Unique modern area rugs as a focal point
If you have a small home without a lot of wall space, a unique modern rug can stand in as a focal point.
It’s a great way to choose colors for accessories, too, to tie the room together. It’s all about area rugs that complement your design style without overwhelming the room.
Notice in this picture that the coral color in the rug has been carried into the throw pillows on the sectional. Just the right pop of color.
So what are some considerations to think about when choosing area rugs?
Color is a good place to start. Assuming that the floor is a hard surface like hardwood, laminate or tile, you’ll either want to match the color of the floor or contrast it.
Tone down the color/pattern of the rug if you have patterned wallpaper or a focal point like a large painting or large windows with a beautiful view,
If, on the other hand, your furniture, walls, and windows are more neutral, add a splash of color with a vibrant area rug like this:
This area rug also defines the seating area in this open-concept room. I love it and something I’m thinking I need to do in my own small home. I have a neutral, light beige area rug that anchors my sofa and side chairs but adding a bright color in a rug like this would be terrific. So many colors to choose from for accessories.
Here’s a totally unique modern area rug that I really like. It’s handmade and it comes in seven different sizes and the colors are vibrant and happy. (Source: Overstock.com)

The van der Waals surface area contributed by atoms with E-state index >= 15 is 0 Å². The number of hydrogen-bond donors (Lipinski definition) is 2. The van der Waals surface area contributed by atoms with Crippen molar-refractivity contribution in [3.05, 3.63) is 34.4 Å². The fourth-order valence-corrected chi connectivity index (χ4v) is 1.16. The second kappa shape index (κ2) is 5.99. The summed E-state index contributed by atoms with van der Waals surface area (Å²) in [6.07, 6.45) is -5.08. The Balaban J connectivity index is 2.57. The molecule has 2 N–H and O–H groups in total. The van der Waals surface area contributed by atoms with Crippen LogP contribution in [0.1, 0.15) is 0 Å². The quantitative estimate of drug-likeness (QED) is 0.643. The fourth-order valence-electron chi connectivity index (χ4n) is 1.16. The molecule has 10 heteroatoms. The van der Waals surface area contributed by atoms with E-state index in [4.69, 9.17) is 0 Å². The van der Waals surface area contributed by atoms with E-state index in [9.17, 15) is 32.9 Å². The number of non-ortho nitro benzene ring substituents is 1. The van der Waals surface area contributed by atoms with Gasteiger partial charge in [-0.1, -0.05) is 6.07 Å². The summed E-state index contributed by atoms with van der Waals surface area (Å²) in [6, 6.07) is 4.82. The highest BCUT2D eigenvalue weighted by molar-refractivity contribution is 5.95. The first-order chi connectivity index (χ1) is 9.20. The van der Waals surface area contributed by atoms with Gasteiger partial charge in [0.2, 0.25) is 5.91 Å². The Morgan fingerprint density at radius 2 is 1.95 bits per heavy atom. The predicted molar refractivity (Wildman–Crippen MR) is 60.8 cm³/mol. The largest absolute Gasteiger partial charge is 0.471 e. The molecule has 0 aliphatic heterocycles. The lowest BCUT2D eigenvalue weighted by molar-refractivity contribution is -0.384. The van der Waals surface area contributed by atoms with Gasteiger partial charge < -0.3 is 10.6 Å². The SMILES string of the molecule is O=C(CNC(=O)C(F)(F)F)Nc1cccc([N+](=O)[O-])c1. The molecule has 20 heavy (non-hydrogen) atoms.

An easy way to add texture to a room is with area rugs. Sometimes it depends on the type of rug. For example, that handmade braided cotton jute area rug in the above picture not only adds color…it has a ton of texture, too.
There are a bunch of ways rugs are produced or constructed and they all lend themselves to different kinds of texture. Some rugs are handmade and some are produced by machines. They fall into one of the following categories:
- Flat Woven
If you have soft, overstuffed furniture in the room, you might consider a flat-weave or sisal rug as a contrast.
If the furnishings are contemporary and angular, high-pile rugs or rugs with modern patterns would lend a softening effect.
I love this beautiful handprinted Octopus rug, too. Totally unique and modern. It’s a great example of a flat-woven rug. Even though it’s a flat weave, it offers texture because of the lively pattern. Love, love, love it! (Source: Overstock.com)
Rug hooking is both an art and a craft where rugs are made by pulling loops of yarn or fabric through a stiff woven base such as burlap, linen, or rug warp. The loops are pulled through the backing material by using a crochet-type hook mounted in a handle (usually wood) for leverage. In contrast latch-hooking uses a hinged hook to form a knotted pile from short, pre-cut pieces of yarn. (Source: Wikipedia)
The Pazyryk rug is one of the oldest carpets in the world, dating around 5th c. BC. The Pazyryk rug was found in 1949 in the grave of a Scythian nobleman in the Bolshoy Ulagan dry valley of the Altai Mountains in Kazakhstan. The Pazyrk rug had been frozen in the ice and it was very well preserved. The rug has a ribbon pattern in the middle, and a border which has deer, and warriors riding on horses. (Source: Wikipedia)
Wow…that’s amazing, isn’t it?
Believe it or not, this unique modern indoor/outdoor rug is hand-hooked! I mean, can you believe that something this durable is actually hand-hooked? (Source: Overstock.com)
Hand-Knotted Rugs vs. Hand-Tufted Rugs